Google wins dismissal of lyric-stealing lawsuit
Google on Monday denied a lawsuit alleging it stole lyrics from Genius Media, a lyrics database operator. The lawsuit alleged that displaying the texts in search results was anti-competitive.
Reports of the suspected text theft surfaced last year, with Genius claiming it could prove that the texts listed in Google search results were his own by looking at the apostrophes. Once the apostrophes are converted to Morse code, they spell “in the act,” according to a lawsuit filed last December.
U.S. District Judge Margo Brodie of New York’s Eastern District dismissed Genius’ lawsuit on Monday, ruling that while Genius is copyrighted, Genius does not own the copyright. These rights remain with the artists who wrote them.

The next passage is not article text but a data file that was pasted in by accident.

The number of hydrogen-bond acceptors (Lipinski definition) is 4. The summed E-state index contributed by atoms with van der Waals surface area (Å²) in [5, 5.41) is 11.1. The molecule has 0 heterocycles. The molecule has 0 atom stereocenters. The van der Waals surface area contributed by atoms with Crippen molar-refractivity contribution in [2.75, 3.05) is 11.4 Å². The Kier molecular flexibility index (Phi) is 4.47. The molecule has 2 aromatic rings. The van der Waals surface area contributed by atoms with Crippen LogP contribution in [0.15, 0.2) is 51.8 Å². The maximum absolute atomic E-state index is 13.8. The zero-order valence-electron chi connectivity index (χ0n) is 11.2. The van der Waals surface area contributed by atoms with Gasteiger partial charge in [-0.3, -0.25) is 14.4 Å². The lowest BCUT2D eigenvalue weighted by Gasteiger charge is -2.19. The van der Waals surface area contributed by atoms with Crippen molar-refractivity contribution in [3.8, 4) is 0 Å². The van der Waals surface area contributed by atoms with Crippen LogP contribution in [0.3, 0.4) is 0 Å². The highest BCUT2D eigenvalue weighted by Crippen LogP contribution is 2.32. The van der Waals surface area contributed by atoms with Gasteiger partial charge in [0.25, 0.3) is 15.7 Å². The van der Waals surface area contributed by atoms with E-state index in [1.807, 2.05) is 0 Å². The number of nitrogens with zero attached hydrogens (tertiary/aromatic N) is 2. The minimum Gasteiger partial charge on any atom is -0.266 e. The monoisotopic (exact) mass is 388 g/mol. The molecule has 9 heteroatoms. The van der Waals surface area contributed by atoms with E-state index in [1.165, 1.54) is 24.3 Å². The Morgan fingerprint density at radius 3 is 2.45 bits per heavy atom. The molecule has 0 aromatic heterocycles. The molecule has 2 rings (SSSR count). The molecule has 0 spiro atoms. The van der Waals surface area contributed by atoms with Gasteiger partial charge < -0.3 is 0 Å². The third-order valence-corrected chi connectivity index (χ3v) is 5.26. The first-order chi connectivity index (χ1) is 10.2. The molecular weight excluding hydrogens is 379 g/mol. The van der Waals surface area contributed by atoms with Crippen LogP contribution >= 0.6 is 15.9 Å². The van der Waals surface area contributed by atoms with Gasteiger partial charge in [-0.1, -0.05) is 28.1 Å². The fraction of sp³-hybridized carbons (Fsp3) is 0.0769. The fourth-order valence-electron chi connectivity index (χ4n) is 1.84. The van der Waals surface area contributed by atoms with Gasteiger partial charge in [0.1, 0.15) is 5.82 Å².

“Plaintiff’s breach of contractual claims is nothing more than claims aimed at enforcing the exclusive rights of copyright owners to protect against unauthorized reproduction of the texts and are therefore excluded,” wrote Brodie when he dismissed Genuis’s complaint, which also commented lyrics and songs contains facts for songs across platforms, including Spotify,and .
The judge goes on to say that the Genius claim is precluded by copyright law and points out that Google made “an unauthorized reproduction of” [Genius’] derivative work that is itself conduct that violates an exclusive right of the copyright owner under federal copyright law. “
Google declined to comment on the layoff. However, a blog post last year suggested that songwriters should be paid for their lyrics by working with music publishers who manage those rights. However, the tech giant added that publishers often do not have texts in digital text copies, so it works with third parties to get access to them.
Genius Media did not immediately respond to a request for comment.